Iraq-a-Bye Baby

By Jheri St. James

     “A crew chief took the bag and jar with him on the flight. They were going somewhere else. He asked me where in Iraq? I said anywhere. I didn’t really care. He said, ‘How about Basra?’ I asked him, ‘Are you crazy? I mean they’re shooting helicopters down right and left, and you’re going to stop for dirt?’ So he stopped in Basra, just for the dirt. It was great for Common Ground 191, but not for him. That’s why I couldn’t get his name. I know I made him nervous enough that he changed his shirt when he came back to talk to me, because they have their names on their shirts. A crew chief is a mechanic who operates the guns, the big 50-caliber-plus guns on the sides of the helicopter, but he’s also responsible for maintenance of the helicopter.”

     “What were his feelings about doing the collection?”

     “Oh, he was excited. Two crew chiefs were fighting over who was going to do it. He loves art and he’s thinking (and I’m thinking) that maybe I’m going to put a good word in for him with his boss.”

     The speaker is an airline employee, a friend of Common Ground 191, who has requested anonymity. When he found himself going near Iraq in January 2005, he sought someone to collect soil in this inflammatory land.

     “Basra is in the south of Iraq. It’s not been a very active city as far as violence because British troops have been there. It’s probably the closest city to Kuwait in Iraq.”

     “Are there any nicknames for that place?”

     “I’m sure a lot people have a lot of names for it.”

     “ Can you describe the soil for me?”

     “ To me, the soil looked like a combination of rock and sand. That’s how I told the difference between them. The soil from Iraq had like hard stuff in it, and Kuwait was sandy.”

     “So it was an ‘underground’ project in Iraq?”

     “Well, it was just a favor. I didn’t expect them to stop. I thought wherever they were going they could just scoop a little dirt. They decided where to go pick it up. It was exciting . . . The Dutch troops were just leaving, because they’re done, the Dutch. The elections are done; they’re done. Nobody wants to be there. Now the British are going to put more troops in in. They’re replacing twelve hundred with six hundred . . .”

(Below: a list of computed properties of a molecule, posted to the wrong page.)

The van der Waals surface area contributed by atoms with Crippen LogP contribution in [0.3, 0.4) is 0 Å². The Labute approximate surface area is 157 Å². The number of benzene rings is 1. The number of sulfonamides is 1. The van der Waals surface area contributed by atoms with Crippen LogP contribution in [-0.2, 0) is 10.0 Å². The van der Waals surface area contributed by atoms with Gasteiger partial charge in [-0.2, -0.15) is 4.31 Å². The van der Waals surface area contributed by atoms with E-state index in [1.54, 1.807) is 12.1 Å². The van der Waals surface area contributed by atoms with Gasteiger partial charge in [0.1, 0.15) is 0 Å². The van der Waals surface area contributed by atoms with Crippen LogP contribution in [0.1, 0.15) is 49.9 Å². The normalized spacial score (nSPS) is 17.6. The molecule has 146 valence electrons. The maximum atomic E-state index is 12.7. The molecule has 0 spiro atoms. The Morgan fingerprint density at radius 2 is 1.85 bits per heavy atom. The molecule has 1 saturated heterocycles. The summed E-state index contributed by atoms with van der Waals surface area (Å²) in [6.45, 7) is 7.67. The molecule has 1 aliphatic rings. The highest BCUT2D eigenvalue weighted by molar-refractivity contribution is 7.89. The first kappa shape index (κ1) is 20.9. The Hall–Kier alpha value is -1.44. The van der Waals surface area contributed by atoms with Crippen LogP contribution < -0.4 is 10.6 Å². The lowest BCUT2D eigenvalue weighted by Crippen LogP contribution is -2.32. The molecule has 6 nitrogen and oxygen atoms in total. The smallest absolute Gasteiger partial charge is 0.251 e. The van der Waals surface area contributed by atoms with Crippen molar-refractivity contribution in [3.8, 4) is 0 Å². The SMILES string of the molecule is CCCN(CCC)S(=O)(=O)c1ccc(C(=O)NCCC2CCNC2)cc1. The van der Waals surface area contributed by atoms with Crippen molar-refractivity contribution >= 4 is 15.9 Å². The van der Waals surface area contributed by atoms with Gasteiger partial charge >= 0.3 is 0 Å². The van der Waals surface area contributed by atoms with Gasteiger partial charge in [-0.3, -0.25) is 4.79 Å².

This was a conversation about dirt?

* * *

     Mesopotamia, the land at the confluence of the Tigris and Euphrates Rivers, has always been called “The Cradle of Civilization,” because it is the site of one of the world’s first civilizations, dating back to c.3500 B.C. Sumeria, Assyria and Babylonia were three of its ancient states. Later, Baghdad became the capital of the Abbasid caliphate, the center of the Arab world during the 9th century, its golden age. Called Iraq today, this country is the heart-shaped centerpiece of the countries of Iran, Jordan, Kuwait, Saudi Arabia, Syria and Turkey. The heart reclines on its side, perhaps weary of the all the centuries of warfare and destruction enacted on the soil which gave birth to human culture.

     Today a new ideological “baby” is being put into the “Cradle of Civilization.” Only time will tell how the baby grows. In June 2004, political sovereignty was placed in the Iraqi Interim Government and the democratic election of its president, Ghazi al-Ujayl al-Yawr, was held in January 2005—the same day Common Ground 191’s soil was being collected and shipped back to the U.S. by the anonymous helicopter crew chief and our airline worker friend, a notable coincidence.

     The Republic of Iraq (Al Jumhuriyah al Iraqiyah) is mostly desert, with mountainous regions along the Iranian and Turkish borders in the north. The area surrounding the Tigris and Euphrates Rivers is low-lying grassland, the lower plain including a fertile delta where the two rivers meet, forming the Shatt al-Arab waterway, which flows into the Persian Gulf. Iraq is a strategic location in so many ways: historical, environmental, geographical and of course international.

     If you remove the “S” from the word soil, you end up with “oil” and it is oil, the underground “black gold,” which fuels Iraq’s destiny today. And it was two underground, anonymous patrons of the arts who added the soil of this dramatically changing region to Common Ground 191, garnered on a most significant day in Iraq’s history, in perhaps the most adventurous story in our journal. Iraq’s soil has always been and is still culturally hallowed, and now that story becomes a unique part of our art project. Thank you Mssrs. Anonymous.





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